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The prevalence of major chronic non-communicable diseases and their risk factors has increased over time and contributes significantly to the Ghana's disease burden. Conditions such as hypertension, stroke and diabetes affect both the young and the old, urban and rural communities, and as well as the wealthy and poor. The high cost of care drives the poor, who already have limited access to health care services, further away and into poverty. Lay awareness and knowledge are limited, health systems and services (biomedical, ethnomedical and complementary) are weak, and chronic disease policies are nonexistent. These factors contribute to increasing risk, morbidity and mortality.

Malaria has been a major cause of poverty and low productivity accounting for about 32.5 percent of all OPD attendances and 48.8 percent of under five years admissions in the country. (NMCP annual report, 2009). Malaria is the leading cause of death for children under five. Another critical period is during the first 30 days of a child’s life (the newborn period).

The attempt to control malaria in Ghana began in the 1950s. It was aimed at reducing the malaria disease burden till it's no longer of public health significance. It was also recognized that malaria cannot be controlled by the health sector alone therefore multiple strategies were being pursued with other health related sectors. In view of this, interventions were put in place to help in the control of the deadly disease.

Ghana’s capacity and willingness to harness its economic and social potential have yielded impressive results, particularly over the last decade. As facilities at community level have gradually improved and incomes have risen, increasing numbers of people have gained access to basic services. However, the progress is not uniform.

In Ghana’s northern regions, the majority of the population continues to go without, and those who are poorest are seeing little benefit from Ghana’s growth. Malnutrition is a significant indirect cause of child mortality, contributing to one-third of all childhood deaths. Although levels of malnutrition in Ghana have dropped, 23% of children are stunted and 57% are anaemic. Nutrition is particularly poor in Northern Ghana, where almost two in every five children are stunted and more than 80% of children suffer from anaemia.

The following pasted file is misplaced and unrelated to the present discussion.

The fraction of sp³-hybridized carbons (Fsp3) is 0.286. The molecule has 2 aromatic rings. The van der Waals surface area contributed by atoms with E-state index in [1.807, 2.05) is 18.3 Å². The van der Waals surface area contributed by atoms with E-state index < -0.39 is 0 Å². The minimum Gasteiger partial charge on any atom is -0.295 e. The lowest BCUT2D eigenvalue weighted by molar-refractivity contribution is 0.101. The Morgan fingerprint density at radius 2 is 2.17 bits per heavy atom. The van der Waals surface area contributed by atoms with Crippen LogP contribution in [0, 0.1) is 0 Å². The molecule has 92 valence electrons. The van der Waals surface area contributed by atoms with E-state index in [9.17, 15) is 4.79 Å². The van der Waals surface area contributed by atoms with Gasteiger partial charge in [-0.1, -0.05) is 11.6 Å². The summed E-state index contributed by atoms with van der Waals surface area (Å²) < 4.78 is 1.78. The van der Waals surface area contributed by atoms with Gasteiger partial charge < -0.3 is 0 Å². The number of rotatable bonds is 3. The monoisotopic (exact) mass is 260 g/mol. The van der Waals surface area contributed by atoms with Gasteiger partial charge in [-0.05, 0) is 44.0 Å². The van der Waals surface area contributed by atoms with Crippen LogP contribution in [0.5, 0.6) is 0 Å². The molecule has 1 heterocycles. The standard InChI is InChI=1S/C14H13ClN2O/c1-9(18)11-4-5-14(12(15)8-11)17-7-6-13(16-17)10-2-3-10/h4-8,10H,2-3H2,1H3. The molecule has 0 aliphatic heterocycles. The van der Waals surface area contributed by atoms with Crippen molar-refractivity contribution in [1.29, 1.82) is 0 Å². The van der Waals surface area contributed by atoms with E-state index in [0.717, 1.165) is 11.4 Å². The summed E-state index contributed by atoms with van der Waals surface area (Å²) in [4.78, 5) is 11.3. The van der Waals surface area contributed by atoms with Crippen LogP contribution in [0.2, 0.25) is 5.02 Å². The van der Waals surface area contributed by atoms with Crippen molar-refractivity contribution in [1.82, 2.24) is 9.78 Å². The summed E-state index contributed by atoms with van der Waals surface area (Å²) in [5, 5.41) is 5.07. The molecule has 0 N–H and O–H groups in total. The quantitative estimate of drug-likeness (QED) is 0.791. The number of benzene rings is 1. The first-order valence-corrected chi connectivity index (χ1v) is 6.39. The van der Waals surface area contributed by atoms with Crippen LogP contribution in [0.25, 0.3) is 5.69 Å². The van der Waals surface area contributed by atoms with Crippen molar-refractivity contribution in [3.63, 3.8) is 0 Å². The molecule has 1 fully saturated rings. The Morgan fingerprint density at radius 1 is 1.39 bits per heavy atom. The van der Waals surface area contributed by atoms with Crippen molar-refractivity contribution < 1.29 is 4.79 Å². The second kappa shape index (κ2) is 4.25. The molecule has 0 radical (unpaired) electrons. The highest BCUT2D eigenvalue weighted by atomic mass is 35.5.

Because of the importance we at DoctorsAct place on quality healthcare and nutrition in human and economic development, we are taking concrete steps in our annual Beauty in Small Deeds Project to reduce the incidence non-communicable disease in adults and malaria and malnutrition in children.

At DoctorsAct we attach great importance to health care and health related states as reflected in targets 1C, 4A, 5 and 6C of the Millennium Development Goal’s (MDG), which identify the need to reduce hunger and mortality among children under five years of age, as well as increase universal access to universal reproductive health and reduce the incidence of malaria and other major diseases.

In partnership with The Community Hospitals and other stakeholders, our able team will be at Akim Oda and surrounding communities from 29th July - 4th August, 2018 to attend to the health needs of more than the five thousand inhabitants by medical screening, education and empowerment.

Each year of over 30 students, volunteers and health care professionals play an active role in the success of this project, organising fundraisers, awareness campaigns, running marathons, health lectures and talk shows all in order to raise money for the Beauty in Small Deeds Humanitarian Project.

Our organization budget is met mainly through pledges from voluntary donations of family, friends, volunteers and corporate bodies and a variety of other forms of donations. DoctorsAct is committed to investing 100 percent of donations received into front-line ministry.

Our team will sincerely appreciate any donation you are able to offer.

Kindly donate choosing one of the options below that suits you best.

1. GlobalGiving

2. PayPal (

3. Gofundme (visit

3. Bank transfer (visit

4. Mobile Money Transfer (Ghana only - visit

Thank you in advance for supporting a worthy cause.

Please don't hesitate to contact us if you have any enquiries or comments about the project at: or

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